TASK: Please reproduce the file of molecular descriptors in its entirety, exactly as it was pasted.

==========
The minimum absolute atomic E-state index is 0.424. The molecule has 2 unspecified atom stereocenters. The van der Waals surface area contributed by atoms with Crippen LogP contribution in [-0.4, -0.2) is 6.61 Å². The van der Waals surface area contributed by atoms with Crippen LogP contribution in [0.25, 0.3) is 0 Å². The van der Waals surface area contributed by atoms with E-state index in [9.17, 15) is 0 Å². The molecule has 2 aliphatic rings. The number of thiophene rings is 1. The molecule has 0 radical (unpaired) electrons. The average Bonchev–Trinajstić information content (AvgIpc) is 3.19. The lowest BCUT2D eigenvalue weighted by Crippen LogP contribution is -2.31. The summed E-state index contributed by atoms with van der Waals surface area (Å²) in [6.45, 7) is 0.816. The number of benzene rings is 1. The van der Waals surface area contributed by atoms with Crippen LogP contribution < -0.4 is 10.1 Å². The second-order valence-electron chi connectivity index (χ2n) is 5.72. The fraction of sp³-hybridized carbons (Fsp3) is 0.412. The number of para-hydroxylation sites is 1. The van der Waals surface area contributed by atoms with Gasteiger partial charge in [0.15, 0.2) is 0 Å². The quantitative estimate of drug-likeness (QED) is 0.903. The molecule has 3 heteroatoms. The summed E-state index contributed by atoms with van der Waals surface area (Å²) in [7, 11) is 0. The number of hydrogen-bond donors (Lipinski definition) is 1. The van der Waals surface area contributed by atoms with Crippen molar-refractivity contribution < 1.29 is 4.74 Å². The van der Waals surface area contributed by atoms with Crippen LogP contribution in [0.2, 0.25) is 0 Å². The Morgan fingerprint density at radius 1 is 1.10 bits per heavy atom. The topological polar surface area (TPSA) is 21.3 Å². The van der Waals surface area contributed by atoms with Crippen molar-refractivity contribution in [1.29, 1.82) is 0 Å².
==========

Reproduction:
The minimum absolute atomic E-state index is 0.424. The molecule has 2 unspecified atom stereocenters. The van der Waals surface area contributed by atoms with Crippen LogP contribution in [-0.4, -0.2) is 6.61 Å². The van der Waals surface area contributed by atoms with Crippen LogP contribution in [0.25, 0.3) is 0 Å². The van der Waals surface area contributed by atoms with E-state index in [9.17, 15) is 0 Å². The molecule has 2 aliphatic rings. The number of thiophene rings is 1. The molecule has 0 radical (unpaired) electrons. The average Bonchev–Trinajstić information content (AvgIpc) is 3.19. The lowest BCUT2D eigenvalue weighted by Crippen LogP contribution is -2.31. The summed E-state index contributed by atoms with van der Waals surface area (Å²) in [6.45, 7) is 0.816. The number of benzene rings is 1. The van der Waals surface area contributed by atoms with Crippen LogP contribution < -0.4 is 10.1 Å². The second-order valence-electron chi connectivity index (χ2n) is 5.72. The fraction of sp³-hybridized carbons (Fsp3) is 0.412. The number of para-hydroxylation sites is 1. The van der Waals surface area contributed by atoms with Gasteiger partial charge in [0.15, 0.2) is 0 Å². The quantitative estimate of drug-likeness (QED) is 0.903. The molecule has 3 heteroatoms. The summed E-state index contributed by atoms with van der Waals surface area (Å²) in [7, 11) is 0. The number of hydrogen-bond donors (Lipinski definition) is 1. The van der Waals surface area contributed by atoms with Crippen molar-refractivity contribution < 1.29 is 4.74 Å². The van der Waals surface area contributed by atoms with Crippen LogP contribution in [0.2, 0.25) is 0 Å². The Morgan fingerprint density at radius 1 is 1.10 bits per heavy atom. The topological polar surface area (TPSA) is 21.3 Å². The van der Waals surface area contributed by atoms with Crippen molar-refractivity contribution in [1.29, 1.82) is 0 Å².